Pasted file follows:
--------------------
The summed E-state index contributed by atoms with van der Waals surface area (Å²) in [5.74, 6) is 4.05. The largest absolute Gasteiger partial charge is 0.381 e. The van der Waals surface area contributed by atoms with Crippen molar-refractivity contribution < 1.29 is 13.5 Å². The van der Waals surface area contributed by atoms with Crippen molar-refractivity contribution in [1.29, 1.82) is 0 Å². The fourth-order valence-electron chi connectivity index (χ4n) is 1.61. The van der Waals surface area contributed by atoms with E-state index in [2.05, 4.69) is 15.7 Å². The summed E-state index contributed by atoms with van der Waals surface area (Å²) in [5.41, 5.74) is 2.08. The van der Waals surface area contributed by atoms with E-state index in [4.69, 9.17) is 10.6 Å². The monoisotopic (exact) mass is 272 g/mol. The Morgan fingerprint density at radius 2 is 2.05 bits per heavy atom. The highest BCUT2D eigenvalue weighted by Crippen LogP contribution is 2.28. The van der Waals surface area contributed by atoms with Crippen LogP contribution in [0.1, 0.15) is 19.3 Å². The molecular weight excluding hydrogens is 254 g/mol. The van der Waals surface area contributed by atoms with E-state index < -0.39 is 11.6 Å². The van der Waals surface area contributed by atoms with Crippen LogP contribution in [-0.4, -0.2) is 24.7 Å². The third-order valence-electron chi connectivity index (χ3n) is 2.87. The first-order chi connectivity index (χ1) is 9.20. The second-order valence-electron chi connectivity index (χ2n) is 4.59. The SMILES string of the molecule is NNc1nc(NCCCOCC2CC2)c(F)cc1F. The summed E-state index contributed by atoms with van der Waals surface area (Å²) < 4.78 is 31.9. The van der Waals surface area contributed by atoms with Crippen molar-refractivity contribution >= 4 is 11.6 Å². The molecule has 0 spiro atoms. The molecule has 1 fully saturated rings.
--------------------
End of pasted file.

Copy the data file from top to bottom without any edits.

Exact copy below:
The summed E-state index contributed by atoms with van der Waals surface area (Å²) in [5.74, 6) is 4.05. The largest absolute Gasteiger partial charge is 0.381 e. The van der Waals surface area contributed by atoms with Crippen molar-refractivity contribution < 1.29 is 13.5 Å². The van der Waals surface area contributed by atoms with Crippen molar-refractivity contribution in [1.29, 1.82) is 0 Å². The fourth-order valence-electron chi connectivity index (χ4n) is 1.61. The van der Waals surface area contributed by atoms with E-state index in [2.05, 4.69) is 15.7 Å². The summed E-state index contributed by atoms with van der Waals surface area (Å²) in [5.41, 5.74) is 2.08. The van der Waals surface area contributed by atoms with E-state index in [4.69, 9.17) is 10.6 Å². The monoisotopic (exact) mass is 272 g/mol. The Morgan fingerprint density at radius 2 is 2.05 bits per heavy atom. The highest BCUT2D eigenvalue weighted by Crippen LogP contribution is 2.28. The van der Waals surface area contributed by atoms with Crippen LogP contribution in [0.1, 0.15) is 19.3 Å². The molecular weight excluding hydrogens is 254 g/mol. The van der Waals surface area contributed by atoms with E-state index < -0.39 is 11.6 Å². The van der Waals surface area contributed by atoms with Crippen LogP contribution in [-0.4, -0.2) is 24.7 Å². The third-order valence-electron chi connectivity index (χ3n) is 2.87. The first-order chi connectivity index (χ1) is 9.20. The second-order valence-electron chi connectivity index (χ2n) is 4.59. The SMILES string of the molecule is NNc1nc(NCCCOCC2CC2)c(F)cc1F. The summed E-state index contributed by atoms with van der Waals surface area (Å²) < 4.78 is 31.9. The van der Waals surface area contributed by atoms with Crippen molar-refractivity contribution >= 4 is 11.6 Å². The molecule has 0 spiro atoms. The molecule has 1 fully saturated rings.